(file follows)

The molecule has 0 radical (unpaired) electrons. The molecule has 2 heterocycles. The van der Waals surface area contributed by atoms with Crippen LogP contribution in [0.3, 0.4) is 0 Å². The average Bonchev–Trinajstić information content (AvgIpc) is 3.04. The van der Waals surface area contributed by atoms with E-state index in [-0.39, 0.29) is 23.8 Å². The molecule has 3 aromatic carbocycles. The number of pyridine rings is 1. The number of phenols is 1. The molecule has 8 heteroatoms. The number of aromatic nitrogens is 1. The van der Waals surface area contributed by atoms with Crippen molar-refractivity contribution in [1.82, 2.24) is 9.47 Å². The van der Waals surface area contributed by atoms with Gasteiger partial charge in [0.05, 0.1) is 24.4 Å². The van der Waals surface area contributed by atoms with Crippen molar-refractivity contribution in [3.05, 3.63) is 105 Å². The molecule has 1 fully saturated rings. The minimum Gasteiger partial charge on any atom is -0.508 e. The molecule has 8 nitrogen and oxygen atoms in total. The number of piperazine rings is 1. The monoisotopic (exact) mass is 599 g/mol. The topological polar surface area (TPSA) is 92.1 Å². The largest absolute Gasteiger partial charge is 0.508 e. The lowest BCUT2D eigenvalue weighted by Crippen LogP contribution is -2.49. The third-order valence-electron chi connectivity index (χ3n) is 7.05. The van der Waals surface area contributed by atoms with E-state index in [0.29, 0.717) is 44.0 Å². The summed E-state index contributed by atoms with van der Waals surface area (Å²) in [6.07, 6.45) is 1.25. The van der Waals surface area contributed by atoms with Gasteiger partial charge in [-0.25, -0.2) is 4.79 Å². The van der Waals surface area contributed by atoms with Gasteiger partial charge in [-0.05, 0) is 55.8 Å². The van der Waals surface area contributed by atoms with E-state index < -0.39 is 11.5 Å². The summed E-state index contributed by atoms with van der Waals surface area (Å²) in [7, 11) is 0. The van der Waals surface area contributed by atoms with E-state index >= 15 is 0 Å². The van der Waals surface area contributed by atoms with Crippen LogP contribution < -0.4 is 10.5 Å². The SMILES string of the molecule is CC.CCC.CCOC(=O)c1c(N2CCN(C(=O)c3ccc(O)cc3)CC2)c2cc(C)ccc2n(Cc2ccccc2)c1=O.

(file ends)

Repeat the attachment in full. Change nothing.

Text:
The molecule has 0 radical (unpaired) electrons. The molecule has 2 heterocycles. The van der Waals surface area contributed by atoms with Crippen LogP contribution in [0.3, 0.4) is 0 Å². The average Bonchev–Trinajstić information content (AvgIpc) is 3.04. The van der Waals surface area contributed by atoms with E-state index in [-0.39, 0.29) is 23.8 Å². The molecule has 3 aromatic carbocycles. The number of pyridine rings is 1. The number of phenols is 1. The molecule has 8 heteroatoms. The number of aromatic nitrogens is 1. The van der Waals surface area contributed by atoms with Crippen molar-refractivity contribution in [1.82, 2.24) is 9.47 Å². The van der Waals surface area contributed by atoms with Gasteiger partial charge in [0.05, 0.1) is 24.4 Å². The van der Waals surface area contributed by atoms with Crippen molar-refractivity contribution in [3.05, 3.63) is 105 Å². The molecule has 1 fully saturated rings. The minimum Gasteiger partial charge on any atom is -0.508 e. The molecule has 8 nitrogen and oxygen atoms in total. The number of piperazine rings is 1. The monoisotopic (exact) mass is 599 g/mol. The topological polar surface area (TPSA) is 92.1 Å². The largest absolute Gasteiger partial charge is 0.508 e. The lowest BCUT2D eigenvalue weighted by Crippen LogP contribution is -2.49. The third-order valence-electron chi connectivity index (χ3n) is 7.05. The van der Waals surface area contributed by atoms with E-state index in [0.29, 0.717) is 44.0 Å². The summed E-state index contributed by atoms with van der Waals surface area (Å²) in [6.07, 6.45) is 1.25. The van der Waals surface area contributed by atoms with Gasteiger partial charge in [-0.25, -0.2) is 4.79 Å². The van der Waals surface area contributed by atoms with Gasteiger partial charge in [-0.05, 0) is 55.8 Å². The van der Waals surface area contributed by atoms with E-state index < -0.39 is 11.5 Å². The summed E-state index contributed by atoms with van der Waals surface area (Å²) in [7, 11) is 0. The van der Waals surface area contributed by atoms with E-state index >= 15 is 0 Å². The van der Waals surface area contributed by atoms with Crippen LogP contribution < -0.4 is 10.5 Å². The SMILES string of the molecule is CC.CCC.CCOC(=O)c1c(N2CCN(C(=O)c3ccc(O)cc3)CC2)c2cc(C)ccc2n(Cc2ccccc2)c1=O.